Cleaner Code with Eloquent Events

2017/10/17

Tags: laravel php

As part of a current side-project, I needed to “protect” certain model attributes, to ensure that, once saved, they do not change.

This is a pretty common requirement, and in the past I’ve seen it implemented as follows 1.

<?php

namespace App;

use Illuminate\Database\Eloquent\Model;

class Project extends Model
{
    public function save(array $options = [])
    {
        if ($this->exists) {
            $this->uuid = $this->getOriginal('uuid');
        }
        
        parent::save();
    }
}

This works, but thanks to Eloquent’s lifecycle events, there is a much better option.

Eloquent lifecycle events

Eloquent makes it easy to respond to certain key points in the lifecycle of a model instance, by exposing events such as creating, updating, and deleted.

Protecting an attribute

Rather than overriding the built-in save method, and checking if the model already exists, you can simply hook into the updating event:

public static function boot()
{
    parent::boot();
    
    static::updating(function ($instance) {
        $instance->uuid = $instance->getOriginal('uuid');
    });
}

Protecting all attributes

It’s even easier if you want to make your model instance immutable; just return false from the event listener.

public static function boot()
{
    parent::boot();
    
    static::updating(function ($instance) {
        return false;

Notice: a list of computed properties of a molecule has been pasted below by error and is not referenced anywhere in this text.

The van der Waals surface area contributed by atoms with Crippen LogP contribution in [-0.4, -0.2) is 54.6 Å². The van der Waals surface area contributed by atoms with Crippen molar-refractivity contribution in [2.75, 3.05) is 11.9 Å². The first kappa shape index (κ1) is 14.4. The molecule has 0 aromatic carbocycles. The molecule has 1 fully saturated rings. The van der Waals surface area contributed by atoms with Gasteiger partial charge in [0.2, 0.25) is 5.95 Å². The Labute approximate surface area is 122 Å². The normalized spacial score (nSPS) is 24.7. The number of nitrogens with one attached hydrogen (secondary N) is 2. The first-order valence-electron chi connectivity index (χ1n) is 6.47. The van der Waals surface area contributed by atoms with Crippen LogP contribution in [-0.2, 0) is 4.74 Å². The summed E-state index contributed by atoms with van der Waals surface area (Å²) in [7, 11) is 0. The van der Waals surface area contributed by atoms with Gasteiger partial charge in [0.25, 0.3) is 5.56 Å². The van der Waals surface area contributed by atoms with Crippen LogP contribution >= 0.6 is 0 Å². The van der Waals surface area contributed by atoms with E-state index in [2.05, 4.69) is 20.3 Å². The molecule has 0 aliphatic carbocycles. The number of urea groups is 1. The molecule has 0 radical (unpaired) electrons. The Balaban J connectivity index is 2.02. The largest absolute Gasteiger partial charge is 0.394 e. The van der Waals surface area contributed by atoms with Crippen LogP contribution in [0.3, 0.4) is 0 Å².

});
}

Keeping things clean

The “callback” approach works fine if you’re doing something very simple, but generally speaking, I’m not a fan.

Instead, I prefer to move my model event listener code to a separate “observer” class 2.

<?php

namespace App\Observers;

use App\Project;

class ProjectObserver
{
    public function updating(Project $instance)
    {
        $instance->uuid = $instance->getOriginal('uuid');
    }
}

And then register that observer in the model’s boot method 3.

public static function boot()
{
    parent::boot();
    static::observe(new \App\Observers\ProjectObserver);
}

Observing multiple events

One of the nice things about observers, aside from the fact they just look neater than callbacks, is that they can respond to as many model events as you need.

Just add a public method named after the event, and you’re good to go:

<?php

namespace App\Observers;

use App\Project;
use Ramsey\Uuid\Uuid;

class ProjectObserver
{
    public function creating(Project $instance)
    {
        $instance->uuid = Uuid::uuid4()->toString();
    }
    
    public function updating(Project $instance)
    {
        $instance->uuid = $instance->getOriginal('uuid');
    }
}

  1. I may even have been guilty of this myself.
  2. There are a couple of reasons why I prefer the “observer” approach to using $dispatchesEvents, as described in the Laravel documentation. I’ll get to at least one of those in a future article.
  3. The example in the Laravel documentation uses the AppServiceProvider::boot method, but I much prefer to register my observers in the model. That way, it’s at least obvious that something is happening in response to one or more lifecycle events.